Insight on the “secrets” of college admissions, the basics of fin aid, athletic recruiting and more.
With college application season underway for high school seniors (yes, yours should have at least started the Common App by now), your family might have a few questions. This week I’ve compiled links to articles and posts that can provide some answers.
College admissions One of the main reasons I write this blog is to help parents avoid the pitfalls I experienced as I helped my two kids through the college admissions process. On HuffPost, Khanh Ho discusses the top five mistakes parents make with their seniors during this time.
Daniel Goldstein shares 10 secrets of college admissions in his article on MarketWatch.
According to Liz Weston of Reuters, applicants have the edge in college admissions. With many private, non-profit colleges struggling to meet their enrollment numbers the last few years, prospective students have a better chance of gaining admission and aid at these schools.
If your child is interested in attending an Ivy League college, check out these tips to improve their chances for Ivy admission by former Yale application reader James Marshall Crotty for Forbes.
Richard Perez-Pena writes in the New York Times about colleges that allow applicants to submit alternative materials in place of a high school transcript or the standard application. Though still new and being tested at a handful of schools, it’s a good option for a student who has a better way to tell their story.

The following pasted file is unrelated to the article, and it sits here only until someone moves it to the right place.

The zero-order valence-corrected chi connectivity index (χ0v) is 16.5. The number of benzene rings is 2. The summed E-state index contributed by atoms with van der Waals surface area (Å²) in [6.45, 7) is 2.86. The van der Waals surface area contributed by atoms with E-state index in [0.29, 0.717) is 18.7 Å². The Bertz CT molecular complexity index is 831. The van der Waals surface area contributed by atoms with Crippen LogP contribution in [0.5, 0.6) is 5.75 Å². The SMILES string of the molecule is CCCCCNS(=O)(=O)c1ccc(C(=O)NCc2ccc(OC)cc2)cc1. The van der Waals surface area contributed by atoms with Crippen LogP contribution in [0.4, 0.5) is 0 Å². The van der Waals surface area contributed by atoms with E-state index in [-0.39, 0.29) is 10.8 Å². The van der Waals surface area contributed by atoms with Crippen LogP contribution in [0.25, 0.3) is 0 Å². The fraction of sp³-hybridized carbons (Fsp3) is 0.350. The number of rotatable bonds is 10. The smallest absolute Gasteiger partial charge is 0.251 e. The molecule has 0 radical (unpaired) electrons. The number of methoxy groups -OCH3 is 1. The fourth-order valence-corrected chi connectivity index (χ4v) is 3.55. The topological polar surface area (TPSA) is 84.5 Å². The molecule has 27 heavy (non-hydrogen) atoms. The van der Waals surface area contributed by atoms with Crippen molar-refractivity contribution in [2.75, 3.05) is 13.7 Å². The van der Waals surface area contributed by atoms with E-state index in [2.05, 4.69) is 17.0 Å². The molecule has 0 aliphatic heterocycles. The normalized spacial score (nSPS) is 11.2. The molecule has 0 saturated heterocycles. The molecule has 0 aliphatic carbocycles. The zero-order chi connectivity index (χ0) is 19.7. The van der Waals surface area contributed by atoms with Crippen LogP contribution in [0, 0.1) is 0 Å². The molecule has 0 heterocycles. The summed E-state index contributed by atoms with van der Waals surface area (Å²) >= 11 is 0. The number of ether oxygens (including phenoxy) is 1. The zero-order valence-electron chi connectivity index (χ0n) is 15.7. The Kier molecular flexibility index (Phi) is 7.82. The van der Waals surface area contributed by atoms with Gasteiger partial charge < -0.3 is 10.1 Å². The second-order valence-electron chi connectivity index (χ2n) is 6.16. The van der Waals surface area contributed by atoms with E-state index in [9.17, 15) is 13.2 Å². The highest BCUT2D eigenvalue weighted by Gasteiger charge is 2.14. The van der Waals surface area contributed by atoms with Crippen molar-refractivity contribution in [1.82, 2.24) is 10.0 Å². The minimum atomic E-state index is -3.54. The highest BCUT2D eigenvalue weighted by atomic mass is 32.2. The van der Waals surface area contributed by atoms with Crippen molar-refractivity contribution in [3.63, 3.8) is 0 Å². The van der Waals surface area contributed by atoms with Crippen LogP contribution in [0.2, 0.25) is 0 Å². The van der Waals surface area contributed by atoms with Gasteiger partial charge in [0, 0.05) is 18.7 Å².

Student-athletes who want to understand how the process of college athletic recruiting really works should read the post by Lynn O’Shaughnessy on her College Solutions blog.
Paying for college After your child is accepted, they will receive a financial aid package. But in her post on The Balance, Jodi Okun explains where to find scholarships now and defines the various types of aid your student might be offered.
Once you understand the details of financial aid, read Jodi Okun’s article for parents on Life about what to look for when exploring loans to pay for college.
Lynn O’Shaughnessy lists the colleges that meet 100 percent of a student’s financial need in a post on her College Solutions blog that also defines “financial need.”
Scholarships, grants and loans are the traditional way to pay for college, but now students are turning to crowdfunding to help with tuition. Amy Carrns shares how some teenagers have approached this potential funding source in her article in the New York Times.
Though the expectation is that federal college ratings will help lower the price of tuition, in the New York Times, Susan Dynarksi explains in practical terms why this likely won’t happen.
Please feel free to share any articles or posts you’ve found useful in the comments section below.
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